Microbiology Overview

  1. What is the cell wall of a prokaryote made of?
    • proteins
    • lipids
    • peptidoglycans
  2. What function does peptidoglycan serve?
    • provides rigidity
    • determines the shape of the bacteria
  3. What is the difference between the peptidoglycan of gram-positive and gram-negative bacteria?
    very few cross-linkages in gram-negatives
  4. What dyes are used to classify gram-positive bacteria?
    • crystal violet
    • iodine
  5. What dyes are used to classify gram-negative bacteria?
  6. What is the gram-negative cell envelope made of?
    • lipopolysaccharides
    • lipoproteins
  7. Which type of differential media doesn't allow gram-positive bacteria to grow?
    MacConkey agar

    • supports growth of coliform bacteria
    • differentiates lactose fermentors
  8. What bacteria does Thayer-Martin medium allow to grow?
    Neisseria only
  9. What use does CHROM agar have?
    differentiates between Candida species
  10. What is a coagulase test?
    • tests for an extracellular protein that binds to prothrombin to form staphylothrombin
    • Only S. aureus is coagulase positive
  11. What is a catalase test?
    • distinguishes between streptococci and staphylococci
    • strep is catalase negative
    • staph is catalase positive
    • determined by dropping hydrogen peroxide on a colony (bubbling indicates a positive result)
  12. What is the purpose of the Lancefield serogroup test?
    to group various streptococcal species based on serologic reactivity of the cell wall polysaccharide
  13. What bacteria are anaerobic?
    • bacteroides
    • clostridium
    • peptostreptococcus
    • fusobacterium
    • prevotella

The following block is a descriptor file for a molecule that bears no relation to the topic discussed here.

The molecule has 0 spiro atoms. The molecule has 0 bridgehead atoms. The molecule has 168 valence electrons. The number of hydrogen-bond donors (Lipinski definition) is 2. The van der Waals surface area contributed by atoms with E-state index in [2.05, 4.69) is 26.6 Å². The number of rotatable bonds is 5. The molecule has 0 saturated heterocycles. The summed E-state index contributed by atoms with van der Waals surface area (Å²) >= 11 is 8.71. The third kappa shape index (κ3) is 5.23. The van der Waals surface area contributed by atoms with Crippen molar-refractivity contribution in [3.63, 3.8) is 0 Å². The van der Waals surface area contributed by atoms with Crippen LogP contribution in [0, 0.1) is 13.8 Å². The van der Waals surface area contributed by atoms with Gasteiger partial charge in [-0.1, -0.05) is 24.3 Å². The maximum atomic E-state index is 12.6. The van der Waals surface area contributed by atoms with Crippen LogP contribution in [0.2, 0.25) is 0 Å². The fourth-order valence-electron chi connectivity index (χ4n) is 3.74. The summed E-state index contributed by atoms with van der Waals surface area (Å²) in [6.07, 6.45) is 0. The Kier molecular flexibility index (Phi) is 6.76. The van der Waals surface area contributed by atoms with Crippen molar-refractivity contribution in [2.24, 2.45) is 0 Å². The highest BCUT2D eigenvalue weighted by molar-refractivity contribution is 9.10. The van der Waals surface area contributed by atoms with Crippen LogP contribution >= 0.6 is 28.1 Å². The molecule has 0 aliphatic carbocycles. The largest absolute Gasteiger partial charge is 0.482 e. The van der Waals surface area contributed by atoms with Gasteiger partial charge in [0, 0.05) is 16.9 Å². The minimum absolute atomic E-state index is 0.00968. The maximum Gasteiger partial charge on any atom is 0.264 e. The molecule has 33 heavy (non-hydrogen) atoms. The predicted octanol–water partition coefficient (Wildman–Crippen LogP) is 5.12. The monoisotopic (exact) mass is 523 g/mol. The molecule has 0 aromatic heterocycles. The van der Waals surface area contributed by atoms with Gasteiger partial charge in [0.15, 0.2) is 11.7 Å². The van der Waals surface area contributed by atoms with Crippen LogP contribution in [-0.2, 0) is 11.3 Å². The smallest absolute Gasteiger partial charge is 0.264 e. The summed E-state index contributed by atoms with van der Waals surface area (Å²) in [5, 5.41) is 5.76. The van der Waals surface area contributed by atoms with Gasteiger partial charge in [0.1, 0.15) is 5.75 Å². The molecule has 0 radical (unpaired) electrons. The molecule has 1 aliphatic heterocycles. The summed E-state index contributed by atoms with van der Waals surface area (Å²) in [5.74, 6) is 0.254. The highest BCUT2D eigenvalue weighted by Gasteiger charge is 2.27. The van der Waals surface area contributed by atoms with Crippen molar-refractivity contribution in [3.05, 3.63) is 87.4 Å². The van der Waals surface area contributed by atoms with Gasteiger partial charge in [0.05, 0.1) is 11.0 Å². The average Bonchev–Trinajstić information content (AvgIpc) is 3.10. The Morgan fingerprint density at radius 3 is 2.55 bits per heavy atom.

• propionibacterium
  14. What bacteria are gram-negative?
    • moraxella
    • neisseria
    • chlamydia
    • bordetella
    • brucella
    • campylobacter
    • francisella
    • helicobacter
    • hemophilus
    • legionella
    • citrobacter
    • enterobacter
    • escherichia
    • klebsiella
    • morganella
    • proteus
    • providencia
    • salmonella
    • serratia
    • shigella
    • acinetobacter
    • burkholderia
    • pseudomonas
    • stenotrophomonas
    • pasteurella
    • vibrio
    • bacteroides
    • fusobacterium
    • prevotella
    • pneumococcus
  15. What bacteria are gram-negative anaerobes?
    • bacteroides
    • fusobacterium
    • prevotella
  16. What bacteria are spiral organisms?
    • borrelia
    • leptospira
    • treponema
  17. What bacteria is facultative?
    S. aureus
  18. What is alpha hemolysis?
    • partial hemolysis
    • produces a small clear zone on blood agar
    • S. pneumoniae
    • Viridans gp streptococci
  19. What is beta hemolysis?
    • complete hemolysis
    • produces a large clear zone on blood agar
    • S. pyogenes (A)
    • S. agalactiae (B)
    • S. bovis (D)
    • Enterococcus
  20. What is gamma hemolysis?
    • no hemolysis
    • no clear zone on blood agar
  21. What types of biochemical tests are used to differentiate bacteria?
    • coagulase test
    • catalase test
    • Lancefield serogroup test
    • oxygen requirements
    • respiration
    • hemolysis
  22. What is serologic testing?
    testing the host for antibodies against the pathogen
  23. What bacteria are serologic tests available for?
    • Legionella pneumophila
    • Treponema pallidum
    • Chlamydia psittaci
    • Chlamydia pneumoniae
    • Chlamydia trachomatis
    • Mycoplasma pneumoniae
  24. What is genetic testing for bacteria?
    DNA probe hybridization (single-stranded DNA probes bind to complementary rRNA of target microbes)
  25. What bacteria can be tested for using genetic testing?
    • Chlamydia trachomatis
    • neisseria gonorrhoeae
    • Coccidioides immitis
    • Histoplasma capsulatum
    • Blastomyces dermatitidis
    • Mycobacterium tuberculosis
    • Mycobacterium avium complex
  26. What bacteria grow in clusters of gram-positive cocci?
  27. What bacteria grow in chains of gram-positive cocci?
  28. What bacteria grow in pairs of gram-positive cocci (diplococcus)?
    • Enterococcus
    • Pneumococcus
  29. What bacteria are gram-positive bacilli?
    • Bacillus
    • Corynebacterium
    • Gardnerella
    • Actinomyces
    • Lactobacillus
    • Listeria
    • Nocardia
    • Rhodococcus
  30. What bacteria are gram-negative bacilli?